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Official Press Release: Native American Connections Celebrates its 50th Anniversary
Posted on Nov 22, 2022

Official Press Release: Native American Connections Celebrates its 50th Anniversary

Thank you to our friends, family, and community for showing up to commemorate this milestone event! Read NAC's official press release regarding our celebration.

Native American Connections Celebrates its 50th Anniversary: CEO Diana “Dede” Yazzie Devine was also honored on her retirement


Phoenix, Ariz. – Native American Connections (NAC) commemorated 50 years of providing culturally appropriate health, housing and community development services to individuals and families with a celebration at The Phoenix Indian School Visitor Center, on Friday, November 18. At the reception, NAC honored CEO Diana “Dede” Yazzie Devine on the occasion of her retirement from the organization after 43 years of service.

“I have been honored to serve Native American Connections as CEO for 43 of its 50 years. During that time, we have worked hard at changing lives, strengthening families, and building healthy communities throughout Arizona,” said Yazzie Devine. “I’m looking forward to retirement and spending time with my family, especially my grandchildren. I am confident that NAC will continue its tradition of service for another 50 years.”

NAC has grown from a grassroots organization helping Native American men in recovery from substance use disorders to a Native American-operated non-profit that touches the lives of more than 10,000 individuals and families each year with comprehensive behavioral health and integrated medical services, affordable housing, and community-based economic development opportunities.

As CEO, Yazzie Devine has worked to educate the public about the history of the Native American community in Phoenix. During her 43-year tenure, she has helped NAC grow to include more than 1200 units of affordable housing for working families and permanent supportive housing for homeless individuals, impacting countless lives in the urban Native American community.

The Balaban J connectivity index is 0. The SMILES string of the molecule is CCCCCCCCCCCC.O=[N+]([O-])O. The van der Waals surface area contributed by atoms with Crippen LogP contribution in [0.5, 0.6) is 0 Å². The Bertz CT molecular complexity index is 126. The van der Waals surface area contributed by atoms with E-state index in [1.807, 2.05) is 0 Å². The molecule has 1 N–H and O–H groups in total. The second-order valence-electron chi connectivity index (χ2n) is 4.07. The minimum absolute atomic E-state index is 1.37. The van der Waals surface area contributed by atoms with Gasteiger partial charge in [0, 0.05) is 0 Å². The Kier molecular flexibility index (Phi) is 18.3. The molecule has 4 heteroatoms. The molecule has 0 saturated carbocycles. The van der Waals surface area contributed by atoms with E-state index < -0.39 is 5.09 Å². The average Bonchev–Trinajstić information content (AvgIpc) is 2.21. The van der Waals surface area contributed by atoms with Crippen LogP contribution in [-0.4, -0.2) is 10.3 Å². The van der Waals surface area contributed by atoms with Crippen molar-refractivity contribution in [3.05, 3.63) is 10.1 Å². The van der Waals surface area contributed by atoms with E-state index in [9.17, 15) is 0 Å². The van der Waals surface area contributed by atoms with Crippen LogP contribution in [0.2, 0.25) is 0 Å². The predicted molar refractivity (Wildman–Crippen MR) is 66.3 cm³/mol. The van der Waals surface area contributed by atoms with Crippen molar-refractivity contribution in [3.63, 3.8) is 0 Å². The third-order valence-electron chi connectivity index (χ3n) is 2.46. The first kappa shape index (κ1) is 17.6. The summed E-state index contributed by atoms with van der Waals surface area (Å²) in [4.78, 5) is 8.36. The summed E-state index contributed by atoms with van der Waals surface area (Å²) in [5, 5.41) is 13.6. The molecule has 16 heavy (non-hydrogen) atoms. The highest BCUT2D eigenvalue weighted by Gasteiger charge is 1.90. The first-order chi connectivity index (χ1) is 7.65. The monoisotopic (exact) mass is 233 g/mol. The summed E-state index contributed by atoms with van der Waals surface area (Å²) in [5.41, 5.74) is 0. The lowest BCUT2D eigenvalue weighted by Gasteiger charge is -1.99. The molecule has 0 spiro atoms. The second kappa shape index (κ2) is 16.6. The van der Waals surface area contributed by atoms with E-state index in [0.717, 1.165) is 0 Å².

About Native American Connections
Native American Connections has been healing individuals, changing lives, and strengthening communities since 1972. We integrate Native American healing with evidence-based practices to support health and wellness, provide affordable housing, and champion community development projects. We are a leader in developing, building, and managing advanced behavioral health and state-of-the-art housing communities, and own and operate 21 sites throughout Central Phoenix. Our services are open to all, and we touch the lives of more than 10,000 individuals and families each year.

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A "chronically homeless" individual is defined to mean a homeless individual with a disability who lives either in a place not meant for human habitation, a safe haven, or in an emergency shelter or in an institutional care facility if the individual has been living in the facility for fewer than ninety (90) days and had been living in a place not meant for human habitation, a safe haven or in an emergency shelter immediately before entering the institutional care facility. In order to meet the ‘‘chronically homeless’’ definition, the individual also must have been living as described above continuously for at least twelve (12) months or on at least four (4) separate occasions in the last three (3) years, where the combined occasions total a length of time of at least twelve (12) months. Each period separating the occasions must include at least seven (7) nights of living in a situation other than a place not meant for human habitation, in an emergency shelter or in a safe haven.

Federal nondiscrimination laws define a person with a disability to include any (1) individual with a physical or mental impairment that substantially limits one or more major life activities; (2) individual with a record of such impairment; or (3) individual who is regarded as having such an impairment. In general, a physical or mental impairment includes, but is not limited to, examples of conditions such as orthopedic, visual, speech and hearing impairments, cerebral palsy, autism, epilepsy, muscular dystrophy, multiple sclerosis, cancer, heart disease, diabetes, Human Immunodeficiency Virus (HIV), developmental disabilities, mental illness, drug addiction, and alcoholism.